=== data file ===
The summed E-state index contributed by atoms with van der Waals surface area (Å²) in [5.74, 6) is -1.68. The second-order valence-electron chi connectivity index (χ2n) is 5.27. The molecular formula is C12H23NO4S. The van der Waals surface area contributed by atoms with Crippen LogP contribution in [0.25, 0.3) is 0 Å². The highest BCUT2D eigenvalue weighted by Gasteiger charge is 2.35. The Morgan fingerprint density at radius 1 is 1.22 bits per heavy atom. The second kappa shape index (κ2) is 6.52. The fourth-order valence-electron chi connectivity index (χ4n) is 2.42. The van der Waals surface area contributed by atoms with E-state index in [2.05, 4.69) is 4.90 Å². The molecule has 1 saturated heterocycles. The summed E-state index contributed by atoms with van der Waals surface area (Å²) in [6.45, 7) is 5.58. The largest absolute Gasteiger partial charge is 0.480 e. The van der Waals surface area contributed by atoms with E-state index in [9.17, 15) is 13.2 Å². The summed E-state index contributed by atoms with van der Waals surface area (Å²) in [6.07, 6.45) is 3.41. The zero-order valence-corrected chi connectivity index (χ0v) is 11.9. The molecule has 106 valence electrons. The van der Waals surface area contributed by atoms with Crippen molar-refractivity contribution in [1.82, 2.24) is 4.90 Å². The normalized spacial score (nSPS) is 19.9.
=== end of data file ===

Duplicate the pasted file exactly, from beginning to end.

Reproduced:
The summed E-state index contributed by atoms with van der Waals surface area (Å²) in [5.74, 6) is -1.68. The second-order valence-electron chi connectivity index (χ2n) is 5.27. The molecular formula is C12H23NO4S. The van der Waals surface area contributed by atoms with Crippen LogP contribution in [0.25, 0.3) is 0 Å². The highest BCUT2D eigenvalue weighted by Gasteiger charge is 2.35. The Morgan fingerprint density at radius 1 is 1.22 bits per heavy atom. The second kappa shape index (κ2) is 6.52. The fourth-order valence-electron chi connectivity index (χ4n) is 2.42. The van der Waals surface area contributed by atoms with E-state index in [2.05, 4.69) is 4.90 Å². The molecule has 1 saturated heterocycles. The summed E-state index contributed by atoms with van der Waals surface area (Å²) in [6.45, 7) is 5.58. The largest absolute Gasteiger partial charge is 0.480 e. The van der Waals surface area contributed by atoms with E-state index in [9.17, 15) is 13.2 Å². The summed E-state index contributed by atoms with van der Waals surface area (Å²) in [6.07, 6.45) is 3.41. The zero-order valence-corrected chi connectivity index (χ0v) is 11.9. The molecule has 106 valence electrons. The van der Waals surface area contributed by atoms with Crippen molar-refractivity contribution in [1.82, 2.24) is 4.90 Å². The normalized spacial score (nSPS) is 19.9.